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The database is very slow !

P: n/a
I currently have PostgreSQL 7.1 installed on a server with about 700
Mb of RAM.

I have many problems of speed with a database I created. For example,
it took almost 12 sec to run the query "select * from table" directly
from PostgreSQL, on a table with 4000 records and 60 fields ...
And the whole application built on this database is very very slow
(some pages take almost 20 seconds to load !)

I verifed the indexes, I think they are ok, and I tried to make my
queries as short as possible (without select * but with select
field1, field2, ...)

But anyway, I guess there is a problem of speed directly with the
database, because I think that is not normal to need 12 sec to run a
query on a table with only 4000 records ...

Has anybody an idea ?
Thanks
Krystoffff
Nov 11 '05 #1
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5 Replies

P: n/a
pr******@silesky.com (krystoffff) writes:
I currently have PostgreSQL 7.1 installed on a server with about 700
Mb of RAM.

I have many problems of speed with a database I created. For example,
it took almost 12 sec to run the query "select * from table" directly
from PostgreSQL, on a table with 4000 records and 60 fields ...
And the whole application built on this database is very very slow
(some pages take almost 20 seconds to load !)

I verifed the indexes, I think they are ok, and I tried to make my
queries as short as possible (without select * but with select
field1, field2, ...)

But anyway, I guess there is a problem of speed directly with the
database, because I think that is not normal to need 12 sec to run a
query on a table with only 4000 records ...


The perpetual first question...

"Have you run VACUUM ANALYZE?"

You may want to run VACUUM VERBOSE on the database, and see how many
dead tuples get deleted; if a lot of data gets thrown away, that's a
good sign that things ought to shortly get faster.

ANALYZE will recalculate statistics that are used for query planning,
and that, too, is likely to be helpful.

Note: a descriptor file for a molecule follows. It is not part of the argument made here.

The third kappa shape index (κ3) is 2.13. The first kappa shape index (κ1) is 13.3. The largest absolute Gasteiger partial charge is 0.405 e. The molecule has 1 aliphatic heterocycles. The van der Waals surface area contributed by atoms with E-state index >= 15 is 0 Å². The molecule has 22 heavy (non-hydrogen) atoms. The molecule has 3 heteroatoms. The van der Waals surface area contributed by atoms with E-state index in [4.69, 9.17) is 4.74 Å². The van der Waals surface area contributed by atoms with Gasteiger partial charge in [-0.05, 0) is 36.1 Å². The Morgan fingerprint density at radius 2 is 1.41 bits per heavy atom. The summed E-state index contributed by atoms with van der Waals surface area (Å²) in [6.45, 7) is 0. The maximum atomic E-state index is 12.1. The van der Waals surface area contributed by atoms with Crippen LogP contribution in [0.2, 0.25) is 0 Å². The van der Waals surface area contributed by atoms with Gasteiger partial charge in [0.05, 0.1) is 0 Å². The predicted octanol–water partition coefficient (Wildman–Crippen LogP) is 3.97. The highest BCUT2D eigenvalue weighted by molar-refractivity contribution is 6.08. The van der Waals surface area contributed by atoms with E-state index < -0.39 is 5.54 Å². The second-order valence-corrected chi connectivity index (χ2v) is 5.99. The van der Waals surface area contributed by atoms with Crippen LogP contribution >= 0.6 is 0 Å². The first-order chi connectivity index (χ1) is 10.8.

If you can, head over to the [Performance] list, and supply some
sample queries with the output of running "EXPLAIN ANALYZE" on them.

Here's a sample for a query that nests together a whole bunch of
views.

portfolio=# explain analyze select * from cdnportfolio;
QUERY PLAN
-----------------------------------------------------------------------------------------------------------------------------------------------------------------------------------------------------------------------------------------------
Subquery Scan cdnportfolio (cost=6311.41..11477.08 rows=22 width=153) (actual time=3327.63..3330.07 rows=25 loops=1) -> Aggregate (cost=6311.41..11477.08 rows=22 width=153) (actual time=3327.62..3329.91 rows=25 loops=1)
-> Group (cost=6311.41..11473.17 rows=224 width=153) (actual time=3327.38..3328.26 rows=39 loops=1)
-> Merge Join (cost=6311.41..11472.61 rows=224 width=153) (actual time=3327.36..3327.99 rows=39 loops=1)
Merge Cond: ("outer".symbol = "inner".symbol)
-> Sort (cost=263.39..263.41 rows=8 width=102) (actual time=50.49..50.51 rows=39 loops=1)
Sort Key: stocks.symbol
-> Hash Join (cost=261.57..263.27 rows=8 width=102) (actual time=49.58..50.16 rows=39 loops=1)
Hash Cond: ("outer".symbol = "inner".symbol)
-> Seq Scan on stocktxns (cost=0.00..1.40 rows=40 width=31) (actual time=0.08..0.23 rows=40 loops=1)
-> Hash (cost=261.55..261.55 rows=5 width=71) (actual time=49.40..49.40 rows=0 loops=1)
-> Hash Join (cost=260.10..261.55 rows=5 width=71) (actual time=49.05..49.33 rows=25 loops=1)
Hash Cond: ("outer".exchange = "inner".exchange)
-> Seq Scan on stocks (cost=0.00..1.25 rows=25 width=15) (actual time=0.08..0.16 rows=25 loops=1)
-> Hash (cost=260.10..260.10 rows=1 width=56) (actual time=48.87..48.87 rows=0 loops=1)
-> Nested Loop (cost=220.18..260.10 rows=1 width=56) (actual time=48.71..48.84 rows=4 loops=1)
-> Merge Join (cost=220.18..221.97 rows=7 width=29) (actual time=48.62..48.65 rows=4 loops=1)
Merge Cond: ("outer".from_curr = "inner".currency)
-> Sort (cost=219.10..219.94 rows=338 width=22) (actual time=48.35..48.35 rows=2 loops=1)
Sort Key: lastcurrdate.from_curr
-> Subquery Scan lastcurrdate (cost=0.00..204.92 rows=338 width=22) (actual time=0.51..48.24 rows=2 loops=1)
-> Aggregate (cost=0.00..204.92 rows=338 width=22) (actual time=0.50..48.22 rows=2 loops=1)
-> Group (cost=0.00..196.47 rows=3377 width=22) (actual time=0.41..43.22 rows=3376 loops=1)
-> Index Scan using currency_conversion_idx on currency_conversion (cost=0.00..179.59 rows=3377 width=22) (actual time=0.40..28.93 rows=3376 loops=1)